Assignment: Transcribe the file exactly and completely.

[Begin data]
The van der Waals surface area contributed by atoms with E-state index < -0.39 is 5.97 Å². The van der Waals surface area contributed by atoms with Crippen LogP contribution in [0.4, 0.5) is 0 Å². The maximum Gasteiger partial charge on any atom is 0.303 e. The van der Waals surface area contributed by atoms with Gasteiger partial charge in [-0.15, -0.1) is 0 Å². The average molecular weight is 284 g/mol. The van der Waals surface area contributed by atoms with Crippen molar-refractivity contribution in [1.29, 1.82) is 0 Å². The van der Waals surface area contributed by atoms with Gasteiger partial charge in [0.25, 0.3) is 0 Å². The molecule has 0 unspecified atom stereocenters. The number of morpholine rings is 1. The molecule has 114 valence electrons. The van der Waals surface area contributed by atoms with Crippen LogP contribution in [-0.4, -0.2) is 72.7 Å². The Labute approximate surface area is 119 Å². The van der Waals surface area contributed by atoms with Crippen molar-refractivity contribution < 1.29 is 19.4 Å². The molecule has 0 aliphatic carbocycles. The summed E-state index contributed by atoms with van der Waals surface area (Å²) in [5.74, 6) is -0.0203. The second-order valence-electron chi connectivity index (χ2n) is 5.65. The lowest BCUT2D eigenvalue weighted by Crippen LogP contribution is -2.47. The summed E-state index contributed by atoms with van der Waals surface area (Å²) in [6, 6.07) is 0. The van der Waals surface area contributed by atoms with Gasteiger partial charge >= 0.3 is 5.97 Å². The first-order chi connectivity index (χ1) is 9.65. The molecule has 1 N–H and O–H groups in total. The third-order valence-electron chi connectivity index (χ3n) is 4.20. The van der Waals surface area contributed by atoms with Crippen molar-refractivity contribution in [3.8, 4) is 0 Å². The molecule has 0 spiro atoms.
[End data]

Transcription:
The van der Waals surface area contributed by atoms with E-state index < -0.39 is 5.97 Å². The van der Waals surface area contributed by atoms with Crippen LogP contribution in [0.4, 0.5) is 0 Å². The maximum Gasteiger partial charge on any atom is 0.303 e. The van der Waals surface area contributed by atoms with Gasteiger partial charge in [-0.15, -0.1) is 0 Å². The average molecular weight is 284 g/mol. The van der Waals surface area contributed by atoms with Crippen molar-refractivity contribution in [1.29, 1.82) is 0 Å². The van der Waals surface area contributed by atoms with Gasteiger partial charge in [0.25, 0.3) is 0 Å². The molecule has 0 unspecified atom stereocenters. The number of morpholine rings is 1. The molecule has 114 valence electrons. The van der Waals surface area contributed by atoms with Crippen LogP contribution in [-0.4, -0.2) is 72.7 Å². The Labute approximate surface area is 119 Å². The van der Waals surface area contributed by atoms with Crippen molar-refractivity contribution < 1.29 is 19.4 Å². The molecule has 0 aliphatic carbocycles. The summed E-state index contributed by atoms with van der Waals surface area (Å²) in [5.74, 6) is -0.0203. The second-order valence-electron chi connectivity index (χ2n) is 5.65. The lowest BCUT2D eigenvalue weighted by Crippen LogP contribution is -2.47. The summed E-state index contributed by atoms with van der Waals surface area (Å²) in [6, 6.07) is 0. The van der Waals surface area contributed by atoms with Gasteiger partial charge >= 0.3 is 5.97 Å². The first-order chi connectivity index (χ1) is 9.65. The molecule has 1 N–H and O–H groups in total. The third-order valence-electron chi connectivity index (χ3n) is 4.20. The van der Waals surface area contributed by atoms with Crippen molar-refractivity contribution in [3.8, 4) is 0 Å². The molecule has 0 spiro atoms.